When a child has fluid refractory hypotensive shock (shock which does not improve after fluid boluses are given), there are a number of IV medications that can be used to improve blood pressure.
The cause of the hypotension will determine the medication that is used.
Some causes of post-arrest hypotension are inadequate heart rate, poor contractility, and excessive vasodilation. Also, consider that there may be more than one cause that needs to be addressed.
When a child has fluid-refractory shock and presents with signs of poor perfusion and hypotension with vasoconstriction (mottled skin, delayed capillary refill), vasoactive medications should be used to improve blood pressure by increasing myocardial contractility with minimal vasoconstriction.
Epinephrine is the vasoactive medication of choice for infants and children with fluid refractory shock.
The infusion rate should be between 0.1-1 mcg/kg/min. This should be titrated to support blood pressure and systemic perfusion.
The infusion rate of dopamine for postarrest hypotension is 10-20 mcg/kg/min. In children, dopamine may not be the best choice when profound circulatory instability and hypotensive shock are present. In this case, epinephrine is preferred.
The infusion rate should be between 0.1-2 mcg/kg/min
Use norepinephrine to treat fluid refractory hypotensive shock with low systemic vascular resistance (vasodilation). Unlike the Dopamine, Norepinephrine can increase blood pressure without significantly increasing heart rate, stroke volume, or cardiac output.
When a child has fluid refractory shock but the blood pressure remains within a normal range treat the shock with the following IV medications.
Dobutamine is effective for the treatment of post-arrest normotensive shock because it can increase myocardial contractility (makes the heart squeeze harder) without increasing systemic vascular resistance (vasoconstriction).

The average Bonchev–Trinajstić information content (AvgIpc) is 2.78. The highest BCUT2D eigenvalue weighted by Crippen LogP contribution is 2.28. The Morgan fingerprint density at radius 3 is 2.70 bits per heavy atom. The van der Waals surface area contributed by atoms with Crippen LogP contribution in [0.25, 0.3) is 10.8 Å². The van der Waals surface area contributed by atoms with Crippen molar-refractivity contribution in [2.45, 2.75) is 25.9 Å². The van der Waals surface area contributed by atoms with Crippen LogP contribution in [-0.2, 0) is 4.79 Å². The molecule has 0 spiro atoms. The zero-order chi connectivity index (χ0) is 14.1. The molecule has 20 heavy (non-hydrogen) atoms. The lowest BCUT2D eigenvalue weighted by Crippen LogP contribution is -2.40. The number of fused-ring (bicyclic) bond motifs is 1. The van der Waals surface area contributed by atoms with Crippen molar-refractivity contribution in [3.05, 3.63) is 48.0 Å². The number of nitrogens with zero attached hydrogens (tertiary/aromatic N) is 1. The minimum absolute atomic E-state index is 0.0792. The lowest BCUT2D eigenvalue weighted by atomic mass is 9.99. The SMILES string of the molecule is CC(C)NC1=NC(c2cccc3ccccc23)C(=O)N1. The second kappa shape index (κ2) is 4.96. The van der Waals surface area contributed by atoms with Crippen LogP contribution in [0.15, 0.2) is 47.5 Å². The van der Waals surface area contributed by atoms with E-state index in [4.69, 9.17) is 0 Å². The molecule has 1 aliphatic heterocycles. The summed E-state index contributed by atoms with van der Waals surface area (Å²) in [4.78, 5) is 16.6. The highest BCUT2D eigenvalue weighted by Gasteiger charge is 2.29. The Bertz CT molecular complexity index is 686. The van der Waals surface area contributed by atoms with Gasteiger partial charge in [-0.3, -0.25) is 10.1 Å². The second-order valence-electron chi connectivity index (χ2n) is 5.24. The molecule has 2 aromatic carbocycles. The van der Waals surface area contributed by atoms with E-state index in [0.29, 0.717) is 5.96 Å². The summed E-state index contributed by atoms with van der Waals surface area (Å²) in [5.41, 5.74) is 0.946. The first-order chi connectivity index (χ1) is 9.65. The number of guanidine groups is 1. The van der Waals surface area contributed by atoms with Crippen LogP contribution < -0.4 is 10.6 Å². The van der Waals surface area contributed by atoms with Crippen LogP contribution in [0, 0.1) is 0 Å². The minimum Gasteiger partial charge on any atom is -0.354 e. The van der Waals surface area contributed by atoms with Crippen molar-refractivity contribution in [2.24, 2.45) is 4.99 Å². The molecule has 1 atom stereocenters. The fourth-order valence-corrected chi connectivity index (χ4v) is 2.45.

The infusion rate should be between 2-20 mcg/kg/min and the infusion should be titrated to improve cardiac output.
Dopamine can also be used for normotensive shock in the post-arrest phase, however, the dose varies from that which is used for hypotensive shock. Instead of 10–20 mcg/kilogram/min the dosing is 2-20 mcg/kg/min. Why the lower dose for normotensive shock?: Higher doses of dopamine will cause unwanted vasoconstriction (increased BP). Low to moderate doses of dopamine increase cardiac output without increasing BP (systemic vascular resistance).
Medication should be started with the lowest dose 2 mcg/kg/min and titrated up for the desired effect of increasing cardiac output without significantly increasing blood pressure.
Epinephrine can be used for normotensive shock in the post-arrest phase, however, the dose varies from that which is used for hypotensive shock. Instead of 0.1-1 mcg/kg/min the dosing is 0.1-0.3 mcg/kg/min. Why the lower dose for normotensive shock?: Doses above 0.3 mcg/kg/min cause unwanted vasoconstriction (increased BP). Doses less than 0.3 mcg/kg/min increase cardiac output by increasing heart rate and contractility without significantly increasing BP (systemic vascular resistance).
Milrinone is a medication that can help increase cardiac output without increasing myocardial oxygen demand. In the post arrest phase, milrinone is indicated for the treatment of shock in the presence of myocardial dysfunction when there is increased systemic vascular resistance. Milrinone is given as a continuous infusion of 0.25–0.75 mcg/kg/min with loading bolus dose of 50 mcg per kilogram that is given over 10–60 minutes.
Caution: Vasodilation and expansion of the vascular space can occur when Milrinone is given. The administration of IV fluids can counter the decrease in blood pressure that can occur as a result of the increased vascular space.